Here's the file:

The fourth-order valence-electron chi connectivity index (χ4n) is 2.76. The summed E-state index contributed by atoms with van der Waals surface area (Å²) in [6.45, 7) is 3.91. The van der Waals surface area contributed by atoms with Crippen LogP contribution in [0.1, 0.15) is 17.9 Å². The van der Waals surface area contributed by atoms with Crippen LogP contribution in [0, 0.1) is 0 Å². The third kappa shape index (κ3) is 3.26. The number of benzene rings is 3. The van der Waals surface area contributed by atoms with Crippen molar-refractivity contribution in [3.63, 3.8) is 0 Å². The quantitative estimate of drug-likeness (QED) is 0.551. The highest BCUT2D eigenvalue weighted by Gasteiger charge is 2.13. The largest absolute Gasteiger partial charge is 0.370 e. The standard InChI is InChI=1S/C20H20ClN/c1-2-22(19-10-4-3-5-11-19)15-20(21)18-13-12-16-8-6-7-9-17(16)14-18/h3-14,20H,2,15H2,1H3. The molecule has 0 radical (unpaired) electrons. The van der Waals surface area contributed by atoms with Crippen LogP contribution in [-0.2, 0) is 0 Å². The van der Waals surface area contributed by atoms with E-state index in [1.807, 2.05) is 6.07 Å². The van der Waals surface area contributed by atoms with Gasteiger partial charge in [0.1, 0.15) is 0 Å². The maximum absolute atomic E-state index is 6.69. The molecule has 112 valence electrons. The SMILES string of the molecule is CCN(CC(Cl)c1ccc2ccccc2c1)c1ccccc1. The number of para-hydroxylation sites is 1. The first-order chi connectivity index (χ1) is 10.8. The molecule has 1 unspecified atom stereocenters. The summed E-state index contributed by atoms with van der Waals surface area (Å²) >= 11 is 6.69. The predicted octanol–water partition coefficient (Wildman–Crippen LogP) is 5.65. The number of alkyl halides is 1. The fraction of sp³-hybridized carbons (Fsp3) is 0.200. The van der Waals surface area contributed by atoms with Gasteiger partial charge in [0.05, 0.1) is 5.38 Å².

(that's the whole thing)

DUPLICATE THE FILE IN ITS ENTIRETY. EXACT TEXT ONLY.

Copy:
The fourth-order valence-electron chi connectivity index (χ4n) is 2.76. The summed E-state index contributed by atoms with van der Waals surface area (Å²) in [6.45, 7) is 3.91. The van der Waals surface area contributed by atoms with Crippen LogP contribution in [0.1, 0.15) is 17.9 Å². The van der Waals surface area contributed by atoms with Crippen LogP contribution in [0, 0.1) is 0 Å². The third kappa shape index (κ3) is 3.26. The number of benzene rings is 3. The van der Waals surface area contributed by atoms with Crippen molar-refractivity contribution in [3.63, 3.8) is 0 Å². The quantitative estimate of drug-likeness (QED) is 0.551. The highest BCUT2D eigenvalue weighted by Gasteiger charge is 2.13. The largest absolute Gasteiger partial charge is 0.370 e. The standard InChI is InChI=1S/C20H20ClN/c1-2-22(19-10-4-3-5-11-19)15-20(21)18-13-12-16-8-6-7-9-17(16)14-18/h3-14,20H,2,15H2,1H3. The molecule has 0 radical (unpaired) electrons. The van der Waals surface area contributed by atoms with Crippen LogP contribution in [-0.2, 0) is 0 Å². The van der Waals surface area contributed by atoms with E-state index in [1.807, 2.05) is 6.07 Å². The van der Waals surface area contributed by atoms with Gasteiger partial charge in [0.1, 0.15) is 0 Å². The maximum absolute atomic E-state index is 6.69. The molecule has 112 valence electrons. The SMILES string of the molecule is CCN(CC(Cl)c1ccc2ccccc2c1)c1ccccc1. The number of para-hydroxylation sites is 1. The first-order chi connectivity index (χ1) is 10.8. The molecule has 1 unspecified atom stereocenters. The summed E-state index contributed by atoms with van der Waals surface area (Å²) >= 11 is 6.69. The predicted octanol–water partition coefficient (Wildman–Crippen LogP) is 5.65. The number of alkyl halides is 1. The fraction of sp³-hybridized carbons (Fsp3) is 0.200. The van der Waals surface area contributed by atoms with Gasteiger partial charge in [0.05, 0.1) is 5.38 Å².